Sam Pellom stood on the floor of Alumni Arena on Friday afternoon and marveled at how things have changed.

In the mid-1970s, when Pellom was “The Franchise,” as they called him, UB played in Clark Gym on the South Campus. A game might draw 1,000 people even as Pellom carved out his place in UB history. He was the country’s leading rebounder as a sophomore.

Tonight, Pellom will be back at Alumni Arena accompanied by some 15 family members as his No. 50 uniform is honored with a banner. The atmosphere should prove electric. The Bulls will wind up and take another shot at Mid-American Conference rival Akron, which arrives on a magic carpet. The Zips are 23-4 and haven’t lost since Dec. 15 while running the longest winning streak in the country to 19 games. They are ranked 24th in the USA Today Coaches Poll. Tipoff is 6 p.m.

UB (11-17, 6-7) needs to spring an upset or two over its final three games to move into the MAC’s top five and avoid a first-round game leading into the Cleveland portion of the MAC Tournament. Could this one be within their reach? The Bulls led the Zips by as many as 20 points before falling, 68-64, on Jan. 26.

“Anytime we play Akron, whether they’re 24th in the country or they’re 100-and- something, it’s always going to be a good game,” said UB senior captain Tony Watson II. “We felt like we gave them that game. And from that game to this game we’ve gotten a lot better.”

The Zips (13-0 in the MAC) are deep, with 10 players averaging at least 11 minutes. The center of attention, though, is 7-foot senior Zeke Marshall, a leading MAC Player of the Year candidate. Marshall averages a team-high 12.7 points, shoots 66.3 percent from the field and ranks fifth nationally in blocks at 3.6 a game. (UB junior forward Javon McCrea, another POY candidate, is 18th in blocks at 2.68).

The play of the big men should be of particular interest to Pellom, a 6-9 center during a playing career that included four seasons overseas and 196 games in the NBA. A Wilmington, N.C., native, Pellom was doing factory work and playing on the pickup circuit when he was “discovered” by a friend of Bulls coach Leo Richardson. Richardson paid a visit, offered Pellom a scholarship on the spot and welcomed into the fold a 22-year-old freshman who had grown eight inches since high school. (Current UB coach Reggie Witherspoon was a ballboy for those UB teams),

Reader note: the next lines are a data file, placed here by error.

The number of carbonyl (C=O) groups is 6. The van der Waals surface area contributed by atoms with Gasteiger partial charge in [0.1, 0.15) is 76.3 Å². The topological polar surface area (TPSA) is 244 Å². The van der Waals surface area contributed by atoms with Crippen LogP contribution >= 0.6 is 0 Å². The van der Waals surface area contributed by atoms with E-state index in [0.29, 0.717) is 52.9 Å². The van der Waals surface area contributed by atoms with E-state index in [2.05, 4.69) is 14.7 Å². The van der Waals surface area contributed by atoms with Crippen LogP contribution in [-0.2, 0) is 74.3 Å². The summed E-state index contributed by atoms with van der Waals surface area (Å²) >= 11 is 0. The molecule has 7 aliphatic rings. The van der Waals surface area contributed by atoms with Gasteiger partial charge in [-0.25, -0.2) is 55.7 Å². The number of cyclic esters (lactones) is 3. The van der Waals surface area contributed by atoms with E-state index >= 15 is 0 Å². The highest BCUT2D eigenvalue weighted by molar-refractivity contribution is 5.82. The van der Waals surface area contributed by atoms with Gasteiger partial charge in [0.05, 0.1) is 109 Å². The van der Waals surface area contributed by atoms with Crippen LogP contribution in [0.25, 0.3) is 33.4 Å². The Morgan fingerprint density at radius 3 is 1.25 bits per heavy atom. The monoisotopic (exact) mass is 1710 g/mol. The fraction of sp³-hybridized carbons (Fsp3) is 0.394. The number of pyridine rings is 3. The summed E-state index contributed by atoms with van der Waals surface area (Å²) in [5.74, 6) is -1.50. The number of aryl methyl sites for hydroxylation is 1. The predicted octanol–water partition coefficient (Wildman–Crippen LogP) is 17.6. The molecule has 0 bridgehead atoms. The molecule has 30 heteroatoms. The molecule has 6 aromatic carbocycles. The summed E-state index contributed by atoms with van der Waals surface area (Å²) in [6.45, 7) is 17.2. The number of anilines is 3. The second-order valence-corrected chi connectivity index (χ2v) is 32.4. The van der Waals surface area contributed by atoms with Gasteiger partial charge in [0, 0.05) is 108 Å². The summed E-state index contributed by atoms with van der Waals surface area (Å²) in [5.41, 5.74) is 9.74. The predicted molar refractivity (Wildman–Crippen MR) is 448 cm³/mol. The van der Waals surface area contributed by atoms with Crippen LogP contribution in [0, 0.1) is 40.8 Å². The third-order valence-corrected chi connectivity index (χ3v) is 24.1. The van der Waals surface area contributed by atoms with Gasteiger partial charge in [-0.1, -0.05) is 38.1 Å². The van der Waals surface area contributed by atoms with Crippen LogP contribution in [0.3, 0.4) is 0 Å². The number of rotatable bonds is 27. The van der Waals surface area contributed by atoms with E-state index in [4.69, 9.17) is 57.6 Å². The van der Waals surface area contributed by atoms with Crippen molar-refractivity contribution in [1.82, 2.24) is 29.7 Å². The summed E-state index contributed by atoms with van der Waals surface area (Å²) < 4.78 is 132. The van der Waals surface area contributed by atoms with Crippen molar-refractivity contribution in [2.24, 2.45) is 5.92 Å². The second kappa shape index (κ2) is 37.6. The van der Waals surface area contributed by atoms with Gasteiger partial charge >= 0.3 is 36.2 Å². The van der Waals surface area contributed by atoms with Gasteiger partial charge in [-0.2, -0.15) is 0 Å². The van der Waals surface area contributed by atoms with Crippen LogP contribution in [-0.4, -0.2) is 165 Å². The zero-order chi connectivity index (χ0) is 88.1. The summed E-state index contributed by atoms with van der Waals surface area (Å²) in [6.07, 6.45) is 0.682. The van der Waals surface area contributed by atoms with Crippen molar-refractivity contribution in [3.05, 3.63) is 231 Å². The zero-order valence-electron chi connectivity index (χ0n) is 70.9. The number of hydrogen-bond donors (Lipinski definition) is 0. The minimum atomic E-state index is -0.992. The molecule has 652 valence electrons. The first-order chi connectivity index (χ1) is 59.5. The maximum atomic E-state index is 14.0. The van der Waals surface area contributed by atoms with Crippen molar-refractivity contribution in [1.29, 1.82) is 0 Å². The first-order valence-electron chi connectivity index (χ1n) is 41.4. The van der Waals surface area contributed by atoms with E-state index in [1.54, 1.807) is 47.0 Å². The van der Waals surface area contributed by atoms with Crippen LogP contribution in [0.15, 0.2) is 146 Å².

“That’s how I got to Buffalo,” Pellom said. “And I loved every minute of it. Glad to get away from home. Glad to go to college. That was the main thing, going to college.”

Pellom remains UB’s career leader in rebounds and blocks and had a 31-rebound game against VCU. His 16.2 rebounding average as a sophomore was tops in the nation. He played three seasons in the NBA, mostly with Atlanta, three years in Europe and one in Argentina. Basketball, as it turned out, was his ticket around the world.

“Coach Leo Richardson, I thank him to death for giving me the opportunity to do what I did,” Pellom said. “For being here today, he gave me that opportunity.”

Pellom was inducted into the UB Hall of Fame in 1983 but this is his first time back to Buffalo in 35 years. He’s married with three boys and lives in Atlanta, where he’s a manager for Walgreen’s.

You wonder if he likes to drop his place in NBA history into the conversation now and then.

“I always do that, especially nowadays,” Pellom said with a laugh. “Every chance I get I mention it. Everything that came off that backboard was mine. We had an assistant coach named Harry Huff and he’d say, ‘Sam, if you don’t get it, we ain’t going to get it so you got to get it.’ And that’s what stuck in my head.”